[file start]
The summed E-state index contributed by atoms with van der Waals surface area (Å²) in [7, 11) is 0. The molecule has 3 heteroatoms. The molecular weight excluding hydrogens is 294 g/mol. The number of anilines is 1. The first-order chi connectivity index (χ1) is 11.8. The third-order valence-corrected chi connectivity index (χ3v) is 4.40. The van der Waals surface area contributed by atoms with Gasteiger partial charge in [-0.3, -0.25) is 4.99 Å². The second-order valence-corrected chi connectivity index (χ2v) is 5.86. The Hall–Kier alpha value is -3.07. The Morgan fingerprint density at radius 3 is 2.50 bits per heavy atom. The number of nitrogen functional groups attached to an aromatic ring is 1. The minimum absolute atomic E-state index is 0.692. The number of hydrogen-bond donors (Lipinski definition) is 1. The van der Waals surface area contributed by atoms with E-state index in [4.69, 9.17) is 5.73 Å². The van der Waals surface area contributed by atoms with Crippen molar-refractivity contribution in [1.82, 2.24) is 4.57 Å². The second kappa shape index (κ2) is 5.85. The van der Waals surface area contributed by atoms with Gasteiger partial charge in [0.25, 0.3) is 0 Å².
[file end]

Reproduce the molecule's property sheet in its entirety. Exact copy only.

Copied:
The summed E-state index contributed by atoms with van der Waals surface area (Å²) in [7, 11) is 0. The molecule has 3 heteroatoms. The molecular weight excluding hydrogens is 294 g/mol. The number of anilines is 1. The first-order chi connectivity index (χ1) is 11.8. The third-order valence-corrected chi connectivity index (χ3v) is 4.40. The van der Waals surface area contributed by atoms with Gasteiger partial charge in [-0.3, -0.25) is 4.99 Å². The second-order valence-corrected chi connectivity index (χ2v) is 5.86. The Hall–Kier alpha value is -3.07. The Morgan fingerprint density at radius 3 is 2.50 bits per heavy atom. The number of nitrogen functional groups attached to an aromatic ring is 1. The minimum absolute atomic E-state index is 0.692. The number of hydrogen-bond donors (Lipinski definition) is 1. The van der Waals surface area contributed by atoms with E-state index in [4.69, 9.17) is 5.73 Å². The van der Waals surface area contributed by atoms with Crippen molar-refractivity contribution in [1.82, 2.24) is 4.57 Å². The second kappa shape index (κ2) is 5.85. The van der Waals surface area contributed by atoms with Gasteiger partial charge in [0.25, 0.3) is 0 Å².